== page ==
■ ANYONE WHO delves into the writings of Gol Kalev, knows him to be a Theodor Herzl acolyte. This week, more in jest than anything else, he compared himself to Herzl in that they each had to make adjustments to launch plans due to changing situations. Herzl had initially not thought to bring his ideas to the masses, but rather to the Jewish elite, who rejected them. Moreover, he had not planned to hold the first Zionist Congress in Basel, Switzerland, but in Munich, Germany. However, he met with such fierce opposition in Munich that he moved to Basel. Otherwise, says Kalev, instead of repeating Herzl’s memorable declaration, “In Basel I founded the Jewish State”, we would be quoting him as saying, “In Munich I founded the Jewish State.”

Not quite on the same scale, Kalev had planned to launch his book Judaism 3.0 last Wednesday night, but after another COVID-19 scare, he decided to turn the event into a pre-launch with fewer people present and to have the official launch at a later date. Nonetheless, despite having been notified of the change and new date, a lot of people showed up at the former Shaare Zedek building where the event was held, and purchased books that were duly signed by the author. Given the turnout, Kalev felt compelled to make a speech about Herzl’s transformative effect on world Jewry. Though not a political movement in Kalev’s perception, Zionism is a nationalist movement, which became augmented as religion dissipated.

As he sees it, the trend today is that Zionism used to be a secular lighthouse for Jews, but is now going the other way and is being increasingly embraced by ultra-Orthodox Jews, who were negatively disposed to Zionism for a long time because they saw it as a means of undermining Jewish values. But life moves in cycles, and the ultra-Orthodox Jews, while still vocally anti-Zionist, are proving their Zionism all the time. One just has to fly from the US to Israel, said Kalev. There are always plenty of ultra-Orthodox Jews on the plane because Israel is central to their lives. This in itself is transformative because for a long time there were some ultra-Orthodox Jews who felt for religious reasons they were not holding on the appropriate level of holiness to live in Israel. That is certainly not the case today and the ultra-Orthodox, who were once a minority in relation to the secular majority, are on their way to becoming the majority in Israel. Kalev points out that in various surveys 80% of Israel’s population have characterized themselves as either ultra-Orthodox, Orthodox or traditional, whereas the founders of the State, who for the most part came from religiously observant backgrounds, rejected religion and had secular lifestyles. Today, people raised in secular families are seeking spiritual meaning in their lives. Kalev argues that Zionism is the transformation of Judaism, embodying all its best values. Whether Jews love Zionism or hate Zionism they cannot escape it because, in one way or another, it is integral to their lives. It reminds assimilated anti-Zionists of their Judaism, says Kalev, citing social media posts critical of Israeli policies, which often begin with the words “As a Jew, I am ashamed.”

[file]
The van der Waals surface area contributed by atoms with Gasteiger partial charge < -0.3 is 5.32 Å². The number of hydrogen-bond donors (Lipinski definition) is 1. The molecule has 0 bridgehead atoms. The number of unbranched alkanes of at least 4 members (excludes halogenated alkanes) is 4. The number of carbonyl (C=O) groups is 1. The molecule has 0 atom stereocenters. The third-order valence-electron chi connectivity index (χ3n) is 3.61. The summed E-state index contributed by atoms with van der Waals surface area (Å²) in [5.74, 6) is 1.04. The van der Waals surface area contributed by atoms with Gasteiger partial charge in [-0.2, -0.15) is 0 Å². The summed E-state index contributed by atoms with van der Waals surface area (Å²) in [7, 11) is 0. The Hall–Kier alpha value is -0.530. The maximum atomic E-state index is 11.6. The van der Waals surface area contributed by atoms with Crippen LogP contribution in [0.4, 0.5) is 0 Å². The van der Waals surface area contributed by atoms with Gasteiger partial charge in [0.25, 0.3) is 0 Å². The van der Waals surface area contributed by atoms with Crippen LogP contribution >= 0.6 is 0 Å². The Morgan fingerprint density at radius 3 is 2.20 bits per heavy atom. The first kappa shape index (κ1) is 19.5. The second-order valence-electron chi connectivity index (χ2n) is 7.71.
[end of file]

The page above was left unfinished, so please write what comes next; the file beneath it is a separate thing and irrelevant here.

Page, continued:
■ AS PART of Doctor’s Day, which was celebrated this week in Israel, Assuta Medical Centers were awarded a new specially-minted coin-of-appreciation to its medical staff across the country by the Bank of Israel, against the backdrop of a spike in COVID-19-related events.

On January 11, doctors at all of its medical centers around the country were surprised to be greeted with the gift of the coin, which has an engraving that honors the work of the medical staff.

“Today we stop for a moment and say thank you to the Assuta doctors for placing the patient at the center, for the compassion and tolerance, for the collegiality, values and dedication,” said Assuta CEO Gidi Leshetz. “Thanks to the daily investment of all of you, Assuta is at the forefront of advanced medicine in Israel.”

Prof. Shuki Shemer (left) and Gidi Leshetz, chairman and CEO respectively of Assuta Medical Center, hold up the NUS5 coin special minted in honor of Israel’s medical teams. (credit: ASSUTA)Prof. Shuki Shemer (left) and Gidi Leshetz, chairman and CEO respectively of Assuta Medical Center, hold up the NUS5 coin special minted in honor of Israel’s medical teams. (credit: ASSUTA)

■ TRANSPORTATION MINISTER Merav Michaeli is gradually meeting heads of diplomatic missions in Israel to discuss how they can work with Israel more closely on transportation and road safety issues. At a meeting on Wednesday with British Ambassador Neil Wigan, Michaeli said that there is much to discuss in Israel and across the region to connect people with green, smart, safe transport. “Improving people’s ability to get from A to B also allows them to get to where they – and we all – want in life.